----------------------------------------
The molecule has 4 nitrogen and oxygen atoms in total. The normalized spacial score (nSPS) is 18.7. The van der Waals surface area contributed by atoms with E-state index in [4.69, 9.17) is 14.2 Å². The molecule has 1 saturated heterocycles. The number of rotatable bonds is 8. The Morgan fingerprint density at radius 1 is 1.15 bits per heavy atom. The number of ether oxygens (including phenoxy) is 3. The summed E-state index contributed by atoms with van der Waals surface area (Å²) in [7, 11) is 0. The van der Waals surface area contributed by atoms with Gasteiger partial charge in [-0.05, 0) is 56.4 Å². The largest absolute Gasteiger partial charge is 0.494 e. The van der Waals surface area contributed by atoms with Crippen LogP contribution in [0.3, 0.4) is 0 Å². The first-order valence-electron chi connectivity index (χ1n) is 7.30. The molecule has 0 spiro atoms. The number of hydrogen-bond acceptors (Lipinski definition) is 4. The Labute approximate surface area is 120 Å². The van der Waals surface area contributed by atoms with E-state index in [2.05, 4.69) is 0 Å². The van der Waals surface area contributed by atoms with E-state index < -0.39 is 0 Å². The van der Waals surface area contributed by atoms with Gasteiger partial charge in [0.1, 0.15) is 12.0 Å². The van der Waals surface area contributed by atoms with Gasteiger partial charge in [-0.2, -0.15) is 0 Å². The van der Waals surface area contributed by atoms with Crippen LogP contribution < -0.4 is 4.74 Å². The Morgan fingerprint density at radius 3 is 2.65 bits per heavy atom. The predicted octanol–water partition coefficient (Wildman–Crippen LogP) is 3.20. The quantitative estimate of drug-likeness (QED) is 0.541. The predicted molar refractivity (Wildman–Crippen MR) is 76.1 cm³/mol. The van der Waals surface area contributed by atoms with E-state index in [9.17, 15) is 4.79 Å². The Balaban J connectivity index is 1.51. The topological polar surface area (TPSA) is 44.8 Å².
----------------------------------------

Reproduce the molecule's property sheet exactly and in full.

The molecule has 4 nitrogen and oxygen atoms in total. The normalized spacial score (nSPS) is 18.7. The van der Waals surface area contributed by atoms with E-state index in [4.69, 9.17) is 14.2 Å². The molecule has 1 saturated heterocycles. The number of rotatable bonds is 8. The Morgan fingerprint density at radius 1 is 1.15 bits per heavy atom. The number of ether oxygens (including phenoxy) is 3. The summed E-state index contributed by atoms with van der Waals surface area (Å²) in [7, 11) is 0. The van der Waals surface area contributed by atoms with Gasteiger partial charge in [-0.05, 0) is 56.4 Å². The largest absolute Gasteiger partial charge is 0.494 e. The van der Waals surface area contributed by atoms with Crippen LogP contribution in [0.3, 0.4) is 0 Å². The first-order valence-electron chi connectivity index (χ1n) is 7.30. The molecule has 0 spiro atoms. The number of hydrogen-bond acceptors (Lipinski definition) is 4. The Labute approximate surface area is 120 Å². The van der Waals surface area contributed by atoms with E-state index in [2.05, 4.69) is 0 Å². The van der Waals surface area contributed by atoms with E-state index < -0.39 is 0 Å². The van der Waals surface area contributed by atoms with Gasteiger partial charge in [0.1, 0.15) is 12.0 Å². The van der Waals surface area contributed by atoms with Gasteiger partial charge in [-0.2, -0.15) is 0 Å². The van der Waals surface area contributed by atoms with Crippen LogP contribution < -0.4 is 4.74 Å². The Morgan fingerprint density at radius 3 is 2.65 bits per heavy atom. The predicted octanol–water partition coefficient (Wildman–Crippen LogP) is 3.20. The quantitative estimate of drug-likeness (QED) is 0.541. The predicted molar refractivity (Wildman–Crippen MR) is 76.1 cm³/mol. The van der Waals surface area contributed by atoms with E-state index in [9.17, 15) is 4.79 Å². The Balaban J connectivity index is 1.51. The topological polar surface area (TPSA) is 44.8 Å².